The new label, which will bear the phrases “CONTAINS ACETAMINOPHEN” and “ALWAYS READ THE LABEL,” is set to first appear on all bottles of Extra Strength Tylenol, which contains more than 50 percent more acetaminophen per dose than regular strength Tylenol. And in the coming months, all bottles of Tylenol, including regular strength Tylenol, will bear the new label.

NyQuil, Sudafed, Excedrin and many other common drugs also contain acetaminophen

Despite the new label, McNeil, which is owned by drug giant Johnson & Johnson (J&J), insists that Tylenol is safe when taken as directed. But what the company fails to admit is that many people are taking not only Tylenol but also other drugs that contain acetaminophen, which increases their dose of the chemical to levels that are much higher than they probably realize.

According to the AP, nearly one in four Americans, or about 78 million people, consume drug products that contain acetaminophen in a given week. Some 600 over-the-counter drug products, it turns out, contain acetaminophen. These products include other painkiller drugs like Excedrin, for instance, as well as NyQuil cold formula and Sudafed sinus pills.

Combining these and other acetaminophen-containing drugs is a major cause of acetaminophen overdose, say experts, hence the addition of the new labels. But some people who stay well within the maximum daily dose of acetaminophen, which is currently set at 4,000 milligrams (mg) per day, still fall ill or die, which suggests that perhaps any level of acetaminophen is toxic and should be avoided.

“It’s still a little bit of a puzzle,” says Dr. Anne Larson from the Swedish Medical Center in Seattle, Washington. “Is it a genetic predisposition? Are they claiming they took the right amount, but they really took more? It’s difficult to know.”

The Death of Ageing .

Eternal youth. Living for hundreds of years. The search to the secret to eternal life goes back thousands of years. So far it is a quest that has utterly failed.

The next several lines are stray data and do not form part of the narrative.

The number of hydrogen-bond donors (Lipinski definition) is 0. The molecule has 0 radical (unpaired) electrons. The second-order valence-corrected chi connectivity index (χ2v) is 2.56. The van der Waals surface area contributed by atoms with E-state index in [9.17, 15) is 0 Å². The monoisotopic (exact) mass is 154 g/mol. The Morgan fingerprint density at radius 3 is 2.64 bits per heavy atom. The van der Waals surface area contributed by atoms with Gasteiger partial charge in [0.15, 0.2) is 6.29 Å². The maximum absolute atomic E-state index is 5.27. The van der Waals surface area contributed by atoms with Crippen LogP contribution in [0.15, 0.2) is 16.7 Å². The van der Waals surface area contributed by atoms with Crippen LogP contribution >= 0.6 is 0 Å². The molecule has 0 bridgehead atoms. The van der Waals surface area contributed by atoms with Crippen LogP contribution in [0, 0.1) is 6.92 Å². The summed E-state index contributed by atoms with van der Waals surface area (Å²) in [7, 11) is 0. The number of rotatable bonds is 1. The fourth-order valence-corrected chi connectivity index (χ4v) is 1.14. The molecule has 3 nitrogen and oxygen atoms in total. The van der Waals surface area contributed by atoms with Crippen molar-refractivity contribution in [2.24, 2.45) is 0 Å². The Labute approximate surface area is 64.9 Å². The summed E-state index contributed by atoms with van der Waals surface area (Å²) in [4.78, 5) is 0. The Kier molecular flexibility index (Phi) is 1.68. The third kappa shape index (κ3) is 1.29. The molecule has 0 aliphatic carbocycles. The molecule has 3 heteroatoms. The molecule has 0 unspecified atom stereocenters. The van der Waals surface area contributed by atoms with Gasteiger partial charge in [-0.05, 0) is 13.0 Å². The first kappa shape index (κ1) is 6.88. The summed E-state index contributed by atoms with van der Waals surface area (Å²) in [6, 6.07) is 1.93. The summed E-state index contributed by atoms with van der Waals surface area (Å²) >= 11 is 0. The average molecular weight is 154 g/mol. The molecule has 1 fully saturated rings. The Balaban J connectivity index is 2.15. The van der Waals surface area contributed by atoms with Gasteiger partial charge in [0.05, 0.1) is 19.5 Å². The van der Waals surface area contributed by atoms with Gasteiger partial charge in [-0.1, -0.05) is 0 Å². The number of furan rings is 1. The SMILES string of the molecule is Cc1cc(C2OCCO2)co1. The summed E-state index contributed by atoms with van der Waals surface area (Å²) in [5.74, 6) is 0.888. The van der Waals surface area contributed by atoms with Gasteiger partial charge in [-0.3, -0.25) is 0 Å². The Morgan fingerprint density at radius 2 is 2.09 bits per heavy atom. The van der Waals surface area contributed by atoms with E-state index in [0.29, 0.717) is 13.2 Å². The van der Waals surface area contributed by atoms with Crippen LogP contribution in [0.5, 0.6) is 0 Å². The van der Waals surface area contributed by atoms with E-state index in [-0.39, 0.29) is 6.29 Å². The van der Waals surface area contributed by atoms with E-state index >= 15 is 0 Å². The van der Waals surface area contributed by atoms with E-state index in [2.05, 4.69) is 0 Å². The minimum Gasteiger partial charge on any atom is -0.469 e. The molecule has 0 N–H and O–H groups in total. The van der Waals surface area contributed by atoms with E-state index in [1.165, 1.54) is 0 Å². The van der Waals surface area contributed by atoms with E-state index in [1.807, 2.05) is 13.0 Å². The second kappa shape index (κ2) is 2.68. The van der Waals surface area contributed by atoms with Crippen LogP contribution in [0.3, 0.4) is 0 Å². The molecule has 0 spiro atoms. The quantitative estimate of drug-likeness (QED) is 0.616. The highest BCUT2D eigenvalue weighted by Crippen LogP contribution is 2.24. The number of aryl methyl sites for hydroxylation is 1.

But many believe these ideas could be part of the not-so-distant future. There is a movement of people trying to defeat ageing and some of the ills associated with it – some say, even death itself. It is a prospect that seems both fascinating and terrifying.

The titans of Silicon Valley are building an industry around those ideas. Google recently announced a spin-off research and development company, Calico, to disrupt ageing. And entrepreneurs are now collaborating with some of the world’s leading scientists to try to extend healthy life.

But what are the consequences of this research? What price could we pay for it? Can everyone really afford eternal youth? And does a world where humans live radically longer lives change the meaning of life itself?

Fault Lines travels to Japan to meet a researcher obsessed with immortality and to California to meet scientists who are pushing the boundaries of biotechnology to find out how we might achieve longer, healthier lives – and who will have access to such a future.

Ill Italian denounces ‘death wishes’

Nude mice in research lab

Several million animal experiments are carried out each year

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  • An Italian student suffering from a rare disease has denounced death threats she received after defending medical experiments on animals.